At the northwest corner of Jane Street and Major Mackenzie Drive in Vaughan is a mammoth medical facility years in the making, but the Cortellucci Vaughan Hospital is now just months away from opening.
At a time when hospitals across Canada are being overwhelmed by capacity issues brought on by the COVID-19 pandemic, the new hospital is expected to alleviate some of that pressure.
Altaf Stationwala, president and CEO of Mackenzie Health, told Global News they were approached by Ontario’s minister of health several months ago to assist with surgical backlogs.
Stationwala said they will not only be addressing Mackenzie Health’s own backlog, but will be providing assistance to William Osler Health System and Southlake Regional Health Centre.
“When we open, we will be providing them access to some additional ORs so they can actually deal with some of the patients that have been delayed in their care,” he explained.
The project received government approval in July 2011 and the groundbreaking took place in October 2016.
At 1.2 million square feet, the new hospital sits on land formerly owned by Canada’s Wonderland.
“I’ve been a resident of Vaughan for 16, 17 years and it is the largest city in the country without its own dedicated hospital,” said Stationwala.
“It’s not just growing in the traditional sense of a suburban community, but it’s actually an urban community. We see the Vaughan Metropolitan Centre, so we see a thriving growing city.”
With a population of 335,000 people, Vaughan has been one of the fastest growing cities in Canada.
Cortellucci Vaughan Hospital is being billed as the first smart hospital in the country.
“The technology is integrated and speaks to each other,” explained Mary-Agnes Wilson, chief operating officer and chief nurse executive.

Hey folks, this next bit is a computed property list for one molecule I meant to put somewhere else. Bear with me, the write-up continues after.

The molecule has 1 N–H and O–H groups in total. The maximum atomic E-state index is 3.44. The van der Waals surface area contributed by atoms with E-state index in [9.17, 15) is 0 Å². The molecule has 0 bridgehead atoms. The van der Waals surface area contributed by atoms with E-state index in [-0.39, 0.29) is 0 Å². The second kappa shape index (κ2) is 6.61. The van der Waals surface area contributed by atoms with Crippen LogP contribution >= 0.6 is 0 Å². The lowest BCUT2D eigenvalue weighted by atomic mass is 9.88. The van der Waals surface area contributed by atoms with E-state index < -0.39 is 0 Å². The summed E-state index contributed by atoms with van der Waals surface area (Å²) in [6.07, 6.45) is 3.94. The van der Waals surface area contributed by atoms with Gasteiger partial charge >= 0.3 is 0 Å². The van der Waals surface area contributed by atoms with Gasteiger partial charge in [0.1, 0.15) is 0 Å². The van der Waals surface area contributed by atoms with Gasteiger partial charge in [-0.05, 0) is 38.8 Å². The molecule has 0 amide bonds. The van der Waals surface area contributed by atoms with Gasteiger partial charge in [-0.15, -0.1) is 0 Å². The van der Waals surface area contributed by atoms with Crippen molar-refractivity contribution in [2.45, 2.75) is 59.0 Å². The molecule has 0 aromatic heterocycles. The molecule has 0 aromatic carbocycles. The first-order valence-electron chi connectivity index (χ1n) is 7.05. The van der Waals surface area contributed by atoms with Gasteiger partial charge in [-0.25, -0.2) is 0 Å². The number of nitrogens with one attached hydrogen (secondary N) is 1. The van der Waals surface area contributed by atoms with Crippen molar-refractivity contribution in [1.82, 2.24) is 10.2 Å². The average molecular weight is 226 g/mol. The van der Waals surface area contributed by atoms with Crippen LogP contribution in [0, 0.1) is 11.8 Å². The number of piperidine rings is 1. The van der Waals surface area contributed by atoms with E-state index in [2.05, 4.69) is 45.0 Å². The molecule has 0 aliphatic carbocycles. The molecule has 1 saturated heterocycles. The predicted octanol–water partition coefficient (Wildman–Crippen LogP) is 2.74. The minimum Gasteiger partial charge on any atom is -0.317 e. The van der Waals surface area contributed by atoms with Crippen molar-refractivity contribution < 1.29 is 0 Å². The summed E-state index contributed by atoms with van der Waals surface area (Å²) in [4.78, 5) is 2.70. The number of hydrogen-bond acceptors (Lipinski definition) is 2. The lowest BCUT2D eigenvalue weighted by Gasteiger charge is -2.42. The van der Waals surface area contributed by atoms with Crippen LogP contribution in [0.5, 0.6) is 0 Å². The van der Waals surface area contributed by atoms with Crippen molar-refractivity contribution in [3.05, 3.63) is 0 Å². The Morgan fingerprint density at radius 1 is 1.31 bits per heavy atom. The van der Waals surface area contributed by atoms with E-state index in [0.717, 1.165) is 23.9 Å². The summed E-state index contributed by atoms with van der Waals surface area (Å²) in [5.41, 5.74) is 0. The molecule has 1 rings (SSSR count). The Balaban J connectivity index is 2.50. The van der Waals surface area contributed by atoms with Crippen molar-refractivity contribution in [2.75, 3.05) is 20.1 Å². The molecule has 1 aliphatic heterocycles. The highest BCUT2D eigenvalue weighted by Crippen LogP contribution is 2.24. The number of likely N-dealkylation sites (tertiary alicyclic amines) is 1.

For those contemplating the value of the technology to their quality of care, Wilson pointed to the type of access they will have to their medical information, which is updated in real time.
MyCare bedside tablets will be available in all inpatient units. Whenever a care provider walks into the room, their photograph and name appear on the television screen as well as the tablet.
They can also access information about medications they have been prescribed, order meals, adjust the temperature in their rooms, and the beds automatically gauge a patient’s weight, which is updated in their electronic medical record.
“We’re not closing down a hospital and opening a new hospital. We’re actually opening a new hospital,” said Wilson.
“The capacity we’re creating by doing that is certainly going to have an effect in western York Region and in York Region altogether, and for our partner hospitals who are feeling burdened with their capacity issues.”
The Ontario government invested $1.3 billion in the project, which represents the lion’s share of the funding. However, a considerable portion of construction costs and medical equipment was funded by donations.
The Ultimate Suits You campaign, chaired by Vaughan Mayor Maurizio Bevilacqua, has a goal of $250 million. To date, more than $178 million has been raised. Bevilacqua credited perseverance and tenacity with getting them to this point.
“We were a city of 250,000 back then,” he recalled.
“The only city in the entire province that size that did not have a hospital, but you know sometimes patience works out. It worked well for us because at the end of the day, we ended up getting a world-class hospital that’s going to provide world-class health care.”